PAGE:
This day is to be a memorial for you, and you are to celebrate it as a festival to the LORD. You are to celebrate it as a perpetual ordinance from generation to generation. You are to eat unleavened bread for seven days. On the first day be sure to remove all the leaven from your houses … You are to observe this day from generation to generation as a perpetual ordinance.
— Exodus 12:14–17, ISV
This Friday evening begins Pesach or Passover.
This important event in Israel’s history represents deliverance and new beginnings: deliverance from Egyptian slavery and new beginnings as a nation (Exod. 12:1–13).
For Israel, the blood of a slain lamb applied to the doorposts and the lintels of their homes would be a sign to the death angel to pass over and not slay their firstborn. It was the blood that protected them.
The Passover is a symbol of Christ our Redeemer, the Lamb of God who shed His blood for the sins of the world. Those who trust in Him as Savior are delivered from the bondage of sin and are given a new beginning, a new life in Him.
Get rid of the old yeast so that you may be a new batch of dough, since you are to be free from yeast. For the Messiah, our Passover, has been sacrificed.
— 1 Corinthians 5:7, ISV
How does the Passover fit into the larger biblical narrative? Annual observance of Passover makes it a hallmark of Jewish identity. The Dictionary of Biblical Imagery describes the regulations regarding Passover as a command for Israelites “to reenact much of what originally took place in Egypt … the single most important event in their early history.” The Holman Treasury of Key Bible Words observes that “it was impossible for Israel to identify herself without this ritual depicting her salvation and deliverance from Egypt.”
The New Testament connects the Passover celebration to Christ’s death, and both Jesus and Paul use the event as an interpretive framework. For instance, Jesus shares a Passover meal with his disciples just before his crucifixion, referring to himself through the elements of the ritual meal. For Jesus, bread from the meal becomes “my body” (Mark 14:22), and wine becomes “my blood of the covenant” (Mark 14:24). Paul is even more explicit when he affirms that “Christ, our Passover lamb, has been sacrificed” (1 Cor 5:7). The original Passover event contained all the elements to point forward to Christ.
Paul’s declaration comes in a passage in which he was instructing the Corinthian Christians to purge the yeast from among them. (Note: Yeast represents pride because it corrupts by puffing up.) If Christ is the fulfillment of Passover, Paul reasoned, then his followers are to keep the Feast of Unleavened Bread in a different way as well. He explained:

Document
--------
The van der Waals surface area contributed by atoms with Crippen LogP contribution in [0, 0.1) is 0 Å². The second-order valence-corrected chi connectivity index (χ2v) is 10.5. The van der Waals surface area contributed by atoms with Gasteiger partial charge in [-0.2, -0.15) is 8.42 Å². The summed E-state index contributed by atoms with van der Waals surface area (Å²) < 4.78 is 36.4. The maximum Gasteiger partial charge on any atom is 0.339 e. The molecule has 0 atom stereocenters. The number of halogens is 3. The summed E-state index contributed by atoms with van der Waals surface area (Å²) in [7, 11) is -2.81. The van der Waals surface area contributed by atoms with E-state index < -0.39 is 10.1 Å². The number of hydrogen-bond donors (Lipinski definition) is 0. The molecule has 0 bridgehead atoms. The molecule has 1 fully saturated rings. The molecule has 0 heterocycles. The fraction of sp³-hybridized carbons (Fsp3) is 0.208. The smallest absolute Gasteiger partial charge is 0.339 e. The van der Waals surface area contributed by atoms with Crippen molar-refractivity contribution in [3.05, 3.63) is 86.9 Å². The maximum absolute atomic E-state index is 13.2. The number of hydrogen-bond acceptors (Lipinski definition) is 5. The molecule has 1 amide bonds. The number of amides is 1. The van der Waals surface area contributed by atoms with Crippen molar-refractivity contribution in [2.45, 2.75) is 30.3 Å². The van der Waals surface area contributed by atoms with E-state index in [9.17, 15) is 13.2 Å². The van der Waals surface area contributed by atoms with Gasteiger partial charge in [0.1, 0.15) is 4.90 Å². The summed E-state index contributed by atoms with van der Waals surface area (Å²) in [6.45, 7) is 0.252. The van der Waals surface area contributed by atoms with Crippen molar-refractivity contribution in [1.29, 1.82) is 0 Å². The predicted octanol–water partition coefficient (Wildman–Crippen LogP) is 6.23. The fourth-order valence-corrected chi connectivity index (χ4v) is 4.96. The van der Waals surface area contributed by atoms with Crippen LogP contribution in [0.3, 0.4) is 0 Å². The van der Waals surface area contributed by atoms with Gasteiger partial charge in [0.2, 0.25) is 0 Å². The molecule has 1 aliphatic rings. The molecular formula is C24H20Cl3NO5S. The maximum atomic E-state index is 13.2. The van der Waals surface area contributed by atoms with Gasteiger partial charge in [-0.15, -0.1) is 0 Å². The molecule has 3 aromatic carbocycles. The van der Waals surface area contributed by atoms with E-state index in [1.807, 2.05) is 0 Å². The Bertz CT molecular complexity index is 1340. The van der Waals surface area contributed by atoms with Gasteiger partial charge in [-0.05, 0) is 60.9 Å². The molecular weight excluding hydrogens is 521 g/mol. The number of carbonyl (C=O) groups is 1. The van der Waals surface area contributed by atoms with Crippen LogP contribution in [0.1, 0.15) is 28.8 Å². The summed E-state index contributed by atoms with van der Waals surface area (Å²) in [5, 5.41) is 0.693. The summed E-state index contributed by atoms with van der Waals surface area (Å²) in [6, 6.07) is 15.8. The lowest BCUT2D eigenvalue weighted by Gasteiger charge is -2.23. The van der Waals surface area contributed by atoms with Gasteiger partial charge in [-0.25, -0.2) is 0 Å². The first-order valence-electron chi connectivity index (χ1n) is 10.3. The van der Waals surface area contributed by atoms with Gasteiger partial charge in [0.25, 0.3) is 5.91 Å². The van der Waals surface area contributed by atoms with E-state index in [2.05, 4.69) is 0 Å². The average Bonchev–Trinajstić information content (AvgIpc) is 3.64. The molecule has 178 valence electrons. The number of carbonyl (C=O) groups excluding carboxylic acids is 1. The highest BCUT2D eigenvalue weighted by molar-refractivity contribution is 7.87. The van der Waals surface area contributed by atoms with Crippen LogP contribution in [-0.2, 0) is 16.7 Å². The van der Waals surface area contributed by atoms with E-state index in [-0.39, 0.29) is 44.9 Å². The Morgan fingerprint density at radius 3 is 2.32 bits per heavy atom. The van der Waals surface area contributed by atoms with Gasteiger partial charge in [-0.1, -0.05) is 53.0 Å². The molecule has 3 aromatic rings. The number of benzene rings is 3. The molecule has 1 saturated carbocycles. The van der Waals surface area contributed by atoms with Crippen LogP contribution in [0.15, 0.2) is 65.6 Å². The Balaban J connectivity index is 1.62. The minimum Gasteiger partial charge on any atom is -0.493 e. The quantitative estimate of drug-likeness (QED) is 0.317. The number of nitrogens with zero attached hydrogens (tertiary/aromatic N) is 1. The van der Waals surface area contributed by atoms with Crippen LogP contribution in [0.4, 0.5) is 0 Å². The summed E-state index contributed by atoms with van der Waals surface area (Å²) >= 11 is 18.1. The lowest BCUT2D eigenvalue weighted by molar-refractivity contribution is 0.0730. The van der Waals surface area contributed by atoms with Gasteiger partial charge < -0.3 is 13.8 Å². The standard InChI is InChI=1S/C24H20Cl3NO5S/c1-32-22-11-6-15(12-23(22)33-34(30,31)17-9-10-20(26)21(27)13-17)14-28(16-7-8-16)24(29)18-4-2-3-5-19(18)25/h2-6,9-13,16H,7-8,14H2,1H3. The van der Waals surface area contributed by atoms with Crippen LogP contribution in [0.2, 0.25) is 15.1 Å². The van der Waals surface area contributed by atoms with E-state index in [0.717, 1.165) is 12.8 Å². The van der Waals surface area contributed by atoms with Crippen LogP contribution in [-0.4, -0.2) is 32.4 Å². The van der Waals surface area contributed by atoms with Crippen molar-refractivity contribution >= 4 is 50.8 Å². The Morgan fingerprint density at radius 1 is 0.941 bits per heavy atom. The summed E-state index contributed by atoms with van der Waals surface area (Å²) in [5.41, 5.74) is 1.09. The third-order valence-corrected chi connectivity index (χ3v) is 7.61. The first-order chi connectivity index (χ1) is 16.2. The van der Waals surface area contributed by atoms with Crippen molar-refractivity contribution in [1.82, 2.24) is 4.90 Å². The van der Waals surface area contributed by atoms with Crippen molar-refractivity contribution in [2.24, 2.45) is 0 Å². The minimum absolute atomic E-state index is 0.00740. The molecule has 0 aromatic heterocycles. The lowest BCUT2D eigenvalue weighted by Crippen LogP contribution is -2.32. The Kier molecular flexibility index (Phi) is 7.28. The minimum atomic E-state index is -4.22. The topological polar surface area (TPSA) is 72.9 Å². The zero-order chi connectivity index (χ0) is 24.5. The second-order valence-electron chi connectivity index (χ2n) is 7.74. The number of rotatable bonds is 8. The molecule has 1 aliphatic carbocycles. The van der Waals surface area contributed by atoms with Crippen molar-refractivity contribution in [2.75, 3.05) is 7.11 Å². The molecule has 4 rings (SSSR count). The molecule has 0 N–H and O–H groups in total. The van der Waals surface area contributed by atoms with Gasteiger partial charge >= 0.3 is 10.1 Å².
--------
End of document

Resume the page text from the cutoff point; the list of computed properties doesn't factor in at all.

So let’s keep celebrating the festival, neither with old yeast nor with yeast that is evil and wicked, but with yeast-free bread that is both sincere and true.
— 1 Corinthians 5:8, ISV
This verse, as well as verses 6 & 7, spoke of leaven as malice and wickedness.
On the other hand, Paul described the unleavened bread as sincerity and truth. The Hebrew word matzo (unleavened) means “sweet, without sourness.” The unleavened bread typified the sweetness and wholesomeness of life without sin. It foreshadowed the sinless, perfect life of the Messiah, who would come to lay down His life as God’s ultimate Passover Lamb. In Passover observances after the cessation of the Temple sacrifices, the matzo took on added significance when the rabbis decreed it to be a memorial of the Passover lamb.
Thus, for the Hebrews, the putting away of all leaven symbolized breaking the old cycle of sin and starting out afresh from Egypt to walk as a new nation before the Lord. They did not put away leaven in order to be redeemed. Rather, they put away leaven because they were redeemed. This same principle applies to the redeemed of the Lord of all ages. Salvation is of grace “not the result of actions, [but] to put a stop to all boasting.” (Ephesians 2:8–9).
For Christians, Passover foreshadowed redemption in Christ, and the Feast of Unleavened Bread looked to the life of holiness that should follow—not just for a week, or for a month, but forever. The point is that a life purged of corruption is evidence of a deliverance begun; if that was true in the old covenant, how much more is it true in the new.
via eNews for March 30, 2015.